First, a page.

Tens of thousands of Australians are expected to take part in events in support of the Close the Gap campaign, which aims to achieve health equality between Aboriginal and Torres Strait Islander peoples and other Australians by 2030. Community groups, health services, schools and individuals around Australia already are registering online to hold a Close the Gap event in their homes, workplaces, schools and communities.
It’s totally unacceptable that Aboriginal and Torres Strait Islander peoples die ten – 17 years earlier than non-Indigenous Australians. In this election year, it’s vital that all sides of politics strengthen their commitments to closing the gap by 2030. Long-term commitments to programs and services will provide certainty and results that are literally a matter of life and death for Aboriginal and Torres Strait Islander peoples. Funding underpinning current closing the gap health programs will expire in June; the Federal, state and territory governments need to renew this funding to ensure we can build on the important gains made so far.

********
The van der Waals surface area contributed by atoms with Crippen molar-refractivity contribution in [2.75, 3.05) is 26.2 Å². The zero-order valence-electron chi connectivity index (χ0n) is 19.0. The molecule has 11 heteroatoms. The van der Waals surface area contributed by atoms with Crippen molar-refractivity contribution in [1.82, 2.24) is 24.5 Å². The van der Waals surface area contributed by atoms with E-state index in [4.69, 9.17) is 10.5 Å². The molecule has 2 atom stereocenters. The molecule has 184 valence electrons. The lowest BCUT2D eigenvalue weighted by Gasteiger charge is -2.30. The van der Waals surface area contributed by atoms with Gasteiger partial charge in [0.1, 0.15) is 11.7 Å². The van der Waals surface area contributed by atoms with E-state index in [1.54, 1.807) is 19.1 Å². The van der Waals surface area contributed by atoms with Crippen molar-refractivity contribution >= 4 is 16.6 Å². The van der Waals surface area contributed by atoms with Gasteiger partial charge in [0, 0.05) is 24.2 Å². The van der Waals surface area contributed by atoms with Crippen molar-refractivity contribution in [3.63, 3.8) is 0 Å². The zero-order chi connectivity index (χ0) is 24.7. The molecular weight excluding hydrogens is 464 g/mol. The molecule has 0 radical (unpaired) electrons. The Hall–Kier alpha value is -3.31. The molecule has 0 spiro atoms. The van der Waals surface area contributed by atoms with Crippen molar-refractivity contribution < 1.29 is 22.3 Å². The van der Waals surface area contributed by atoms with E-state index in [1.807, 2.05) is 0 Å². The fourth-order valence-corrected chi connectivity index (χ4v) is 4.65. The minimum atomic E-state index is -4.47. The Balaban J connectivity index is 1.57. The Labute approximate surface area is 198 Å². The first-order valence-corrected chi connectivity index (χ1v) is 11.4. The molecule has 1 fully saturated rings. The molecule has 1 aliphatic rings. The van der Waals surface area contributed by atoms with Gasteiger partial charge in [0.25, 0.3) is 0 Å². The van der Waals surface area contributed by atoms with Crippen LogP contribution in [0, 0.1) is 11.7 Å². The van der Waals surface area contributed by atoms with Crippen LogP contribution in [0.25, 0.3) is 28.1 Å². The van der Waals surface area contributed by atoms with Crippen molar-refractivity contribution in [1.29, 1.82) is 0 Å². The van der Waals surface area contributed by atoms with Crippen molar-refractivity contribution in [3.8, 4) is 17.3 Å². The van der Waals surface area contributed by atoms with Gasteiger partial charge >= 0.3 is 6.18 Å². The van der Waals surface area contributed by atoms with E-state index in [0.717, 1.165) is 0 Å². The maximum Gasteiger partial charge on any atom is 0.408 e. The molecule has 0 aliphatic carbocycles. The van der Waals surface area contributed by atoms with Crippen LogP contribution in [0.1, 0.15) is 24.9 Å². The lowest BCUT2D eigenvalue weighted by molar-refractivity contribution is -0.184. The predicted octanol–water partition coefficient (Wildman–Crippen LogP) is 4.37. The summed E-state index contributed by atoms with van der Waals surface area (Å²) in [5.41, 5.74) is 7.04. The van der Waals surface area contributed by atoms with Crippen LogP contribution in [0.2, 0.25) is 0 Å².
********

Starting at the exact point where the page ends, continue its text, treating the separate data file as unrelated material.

Under-five mortality rates for Aboriginal and Torres Strait Islander peoples are starting to fall, and a healthier child population meant a healthier adult population. Smoking and chronic disease initiatives are critical to closing the gap, with evidence showing they are starting to have an impact. But there is no room for complacency. Funding for these initiatives must continue, otherwise momentum will be lost.
There is an undeniable groundswell of goodwill from everyday Australians, with more than 185,000 people supporting the Close the Gap campaign around the country. As National Close the Gap Day gets bigger each year, it provides hope that as a nation, we want to address this historical injustice.
People registering an event will receive a kit containing information on running an event, posters, stickers, an informative DVD, and a Close the Gap T-shirt. School-specific resources also are available. The Close the Gap campaign, Australia’s biggest public movement for health equality, is a coalition of Australia’s leading Indigenous and non-Indigenous health and human rights organisations.
Andrew Meehan is Oxfam’s Indigenous Rights Policy Advisor